EAST WENATCHEE — With 31 cases of whooping cough reported in Chelan and Douglas counties, health officials are saying the disease has reached epidemic proportions.
“People should be taking action to prevent it from getting worse by getting their Tdap shots, especially those people who are around infants,” said Mary Small, director of community health and preparedness at the Chelan-Douglas Health District. “Infants are at highest risk for death and hospitalization.”
The shots are for tetanus, diphtheria and pertussis, which is also known as whooping cough.
At last report, in early May, the two counties had a total of 22 cases this year. In 2009, there were no cases of pertussis in the two counties; in 2010, there was one case; and in 2011, there were two cases and one probable case, Small said.
Of the 31 cases this year, seven are age 5 and younger, 19 are ages 6 through 14, and five cases are in ages 24 to 65.
The first pertussis case this year in Chelan and Douglas counties was reported April 6.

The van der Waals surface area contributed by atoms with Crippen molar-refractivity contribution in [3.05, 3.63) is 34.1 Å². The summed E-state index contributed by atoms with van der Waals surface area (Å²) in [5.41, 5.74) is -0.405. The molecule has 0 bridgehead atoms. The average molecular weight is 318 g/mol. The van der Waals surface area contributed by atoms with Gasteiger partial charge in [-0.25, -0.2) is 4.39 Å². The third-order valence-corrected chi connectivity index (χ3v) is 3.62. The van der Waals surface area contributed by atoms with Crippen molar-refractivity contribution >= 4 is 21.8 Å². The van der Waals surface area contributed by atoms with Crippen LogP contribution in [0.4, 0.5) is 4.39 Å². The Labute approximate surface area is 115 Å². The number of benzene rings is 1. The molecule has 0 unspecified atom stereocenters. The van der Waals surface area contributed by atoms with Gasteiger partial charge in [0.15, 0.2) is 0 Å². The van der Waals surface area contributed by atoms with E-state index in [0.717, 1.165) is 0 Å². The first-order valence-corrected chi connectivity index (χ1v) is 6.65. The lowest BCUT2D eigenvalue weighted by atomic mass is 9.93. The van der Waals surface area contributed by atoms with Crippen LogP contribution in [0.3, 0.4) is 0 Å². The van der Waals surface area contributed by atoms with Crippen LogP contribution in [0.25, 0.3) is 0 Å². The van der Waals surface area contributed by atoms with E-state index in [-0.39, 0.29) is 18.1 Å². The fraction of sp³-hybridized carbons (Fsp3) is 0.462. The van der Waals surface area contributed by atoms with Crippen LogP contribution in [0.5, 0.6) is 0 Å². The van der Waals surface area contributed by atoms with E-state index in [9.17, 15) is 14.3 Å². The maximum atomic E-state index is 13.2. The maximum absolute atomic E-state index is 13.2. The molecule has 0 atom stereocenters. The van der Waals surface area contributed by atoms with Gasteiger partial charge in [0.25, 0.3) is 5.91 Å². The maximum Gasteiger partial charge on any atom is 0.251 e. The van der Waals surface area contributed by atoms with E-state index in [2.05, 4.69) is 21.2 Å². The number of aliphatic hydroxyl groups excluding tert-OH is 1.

No one became critically ill in any of the local whooping cough cases, Small said.
As of last week, there were 2,325 reported pertussis cases in the state.
Prompting the epidemic, Small said, is the fact that vaccinations are wearing off in people who had vaccinations years ago. Another cause is that some parents are opting not to have their children immunized, “and those children can be carriers, too,” she said
Adults need a booster shot if they have not had one in the last five years, Small said. Children need boosters at age 11.
Small urged people who need boosters to get one from their doctor or at a local pharmacy.
People who are not insured can get a free booster at Columbia Valley Community Health’s walk in clinic from 9 a.m. to 3 p.m. Saturday. The clinic is at 600 Orondo Ave. Vaccinations will be given on a first-come, first-served basis while supplies last.